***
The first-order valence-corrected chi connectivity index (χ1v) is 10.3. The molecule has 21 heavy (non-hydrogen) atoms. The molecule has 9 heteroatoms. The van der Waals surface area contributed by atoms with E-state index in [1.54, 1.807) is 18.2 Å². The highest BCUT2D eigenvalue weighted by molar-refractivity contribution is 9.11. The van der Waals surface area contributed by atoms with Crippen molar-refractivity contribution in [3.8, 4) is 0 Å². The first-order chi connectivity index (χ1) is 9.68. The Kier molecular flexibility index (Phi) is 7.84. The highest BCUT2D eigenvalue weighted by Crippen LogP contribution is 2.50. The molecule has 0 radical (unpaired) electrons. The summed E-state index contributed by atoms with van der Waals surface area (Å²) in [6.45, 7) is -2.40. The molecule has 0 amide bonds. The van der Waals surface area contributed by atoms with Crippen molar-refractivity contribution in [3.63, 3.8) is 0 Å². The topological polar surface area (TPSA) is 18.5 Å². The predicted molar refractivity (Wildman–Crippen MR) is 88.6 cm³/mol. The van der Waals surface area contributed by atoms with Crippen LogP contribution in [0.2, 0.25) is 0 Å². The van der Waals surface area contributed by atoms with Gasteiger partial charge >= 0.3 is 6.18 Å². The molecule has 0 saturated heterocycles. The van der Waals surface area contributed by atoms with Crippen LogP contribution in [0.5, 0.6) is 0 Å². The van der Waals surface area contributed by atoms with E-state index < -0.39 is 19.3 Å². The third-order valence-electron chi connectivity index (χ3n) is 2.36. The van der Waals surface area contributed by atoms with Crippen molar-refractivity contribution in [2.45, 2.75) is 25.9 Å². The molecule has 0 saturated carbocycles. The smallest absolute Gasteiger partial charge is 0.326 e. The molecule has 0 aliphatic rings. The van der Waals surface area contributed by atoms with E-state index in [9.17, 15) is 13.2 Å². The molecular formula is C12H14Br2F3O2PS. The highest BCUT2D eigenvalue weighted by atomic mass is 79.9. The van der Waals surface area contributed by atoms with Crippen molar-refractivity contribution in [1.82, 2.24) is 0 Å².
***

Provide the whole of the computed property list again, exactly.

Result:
The first-order valence-corrected chi connectivity index (χ1v) is 10.3. The molecule has 21 heavy (non-hydrogen) atoms. The molecule has 9 heteroatoms. The van der Waals surface area contributed by atoms with E-state index in [1.54, 1.807) is 18.2 Å². The highest BCUT2D eigenvalue weighted by molar-refractivity contribution is 9.11. The van der Waals surface area contributed by atoms with Crippen molar-refractivity contribution in [3.8, 4) is 0 Å². The first-order chi connectivity index (χ1) is 9.68. The Kier molecular flexibility index (Phi) is 7.84. The highest BCUT2D eigenvalue weighted by Crippen LogP contribution is 2.50. The molecule has 0 radical (unpaired) electrons. The summed E-state index contributed by atoms with van der Waals surface area (Å²) in [6.45, 7) is -2.40. The molecule has 0 amide bonds. The van der Waals surface area contributed by atoms with Crippen molar-refractivity contribution in [3.63, 3.8) is 0 Å². The topological polar surface area (TPSA) is 18.5 Å². The predicted molar refractivity (Wildman–Crippen MR) is 88.6 cm³/mol. The van der Waals surface area contributed by atoms with Crippen LogP contribution in [0.2, 0.25) is 0 Å². The van der Waals surface area contributed by atoms with Gasteiger partial charge >= 0.3 is 6.18 Å². The molecule has 0 saturated heterocycles. The van der Waals surface area contributed by atoms with Crippen LogP contribution in [0.5, 0.6) is 0 Å². The van der Waals surface area contributed by atoms with E-state index < -0.39 is 19.3 Å². The third-order valence-electron chi connectivity index (χ3n) is 2.36. The van der Waals surface area contributed by atoms with Crippen molar-refractivity contribution in [2.45, 2.75) is 25.9 Å². The molecule has 0 saturated carbocycles. The smallest absolute Gasteiger partial charge is 0.326 e. The molecule has 0 aliphatic rings. The van der Waals surface area contributed by atoms with E-state index in [9.17, 15) is 13.2 Å². The molecular formula is C12H14Br2F3O2PS. The highest BCUT2D eigenvalue weighted by atomic mass is 79.9. The van der Waals surface area contributed by atoms with Crippen molar-refractivity contribution in [1.82, 2.24) is 0 Å².